GameObject newUnit = (GameObject)Instantiate(ResourceManager.GetUnit(unitName),spawnPoint, rotation);
	newUnit.transform.parent = units.transform;
	Unit unitObject = newUnit.GetComponent< Unit >();
	if(unitObject && spawnPoint != rallyPoint) unitObject.StartMove(rallyPoint);

Of course, now we need to update the call to AddUnit() in ProcessBuildQueue() for Building.

if(player) player.AddUnit(buildQueue.Dequeue(), spawnPoint, rallyPoint, transform.rotation);

Run your game now, select the WarFactory, change the RallyPoint, create a new Tank, and watch as it moves from the spawn point to the new rally point. Now that is what I call progress!

Sell Building

While we are on the topic of specific actions that a building can perform, let’s grant the player the ability to sell each of their buildings. With all the work that we have done already this is actually almost trivial. Add

if(GUI.Button(new Rect(leftPos, topPos, width, height), building.sellImage)) {

to DrawStandardBuildingOptions() in HUD immediately above the check to draw the button for moving the rally point. Then add the extra texture to the top of Building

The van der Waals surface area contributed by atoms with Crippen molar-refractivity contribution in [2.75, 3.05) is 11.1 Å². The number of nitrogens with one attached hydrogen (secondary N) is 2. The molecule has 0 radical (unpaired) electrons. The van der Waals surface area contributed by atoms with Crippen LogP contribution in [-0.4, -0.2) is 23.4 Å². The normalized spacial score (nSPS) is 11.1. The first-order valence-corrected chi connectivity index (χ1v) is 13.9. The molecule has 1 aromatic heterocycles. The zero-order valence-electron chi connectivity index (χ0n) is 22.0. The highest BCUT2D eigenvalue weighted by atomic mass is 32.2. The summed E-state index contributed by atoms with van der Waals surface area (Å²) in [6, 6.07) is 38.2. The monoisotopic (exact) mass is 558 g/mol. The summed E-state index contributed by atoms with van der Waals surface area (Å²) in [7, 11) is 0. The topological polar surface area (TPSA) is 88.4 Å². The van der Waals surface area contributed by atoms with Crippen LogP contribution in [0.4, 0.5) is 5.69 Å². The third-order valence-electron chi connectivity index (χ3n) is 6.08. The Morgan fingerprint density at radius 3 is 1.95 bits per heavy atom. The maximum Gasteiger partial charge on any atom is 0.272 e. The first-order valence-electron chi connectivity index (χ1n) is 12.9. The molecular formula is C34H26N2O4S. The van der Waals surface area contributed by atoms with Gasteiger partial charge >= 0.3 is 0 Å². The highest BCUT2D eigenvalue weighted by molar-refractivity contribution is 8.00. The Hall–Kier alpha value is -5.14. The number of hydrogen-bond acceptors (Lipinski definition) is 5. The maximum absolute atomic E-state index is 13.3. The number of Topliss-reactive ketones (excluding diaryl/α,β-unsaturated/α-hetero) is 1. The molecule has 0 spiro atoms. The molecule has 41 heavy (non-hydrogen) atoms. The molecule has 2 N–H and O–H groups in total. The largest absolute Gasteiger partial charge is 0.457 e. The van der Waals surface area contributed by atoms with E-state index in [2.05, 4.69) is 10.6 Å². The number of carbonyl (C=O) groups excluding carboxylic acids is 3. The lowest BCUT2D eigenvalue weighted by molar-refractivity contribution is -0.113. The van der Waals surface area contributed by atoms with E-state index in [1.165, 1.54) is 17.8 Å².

public Texture2D sellImage;

along with the method Sell().

public void Sell() {
	if(player) player.AddResource(ResourceType.Money, sellValue);
	if(currentlySelected) SetSelection(false, playingArea);

Here we grant the player whatever value we have set for the building, we make sure that we deselect it if necessary, and then we destroy it. I have used this image for the sell image for my buildings.

Sell image


Since we are now always showing a sell button for our building, we should make sure that we change the left position of the button we created for shifting the rally point. Add this code

leftPos += width + BUTTON_SPACING;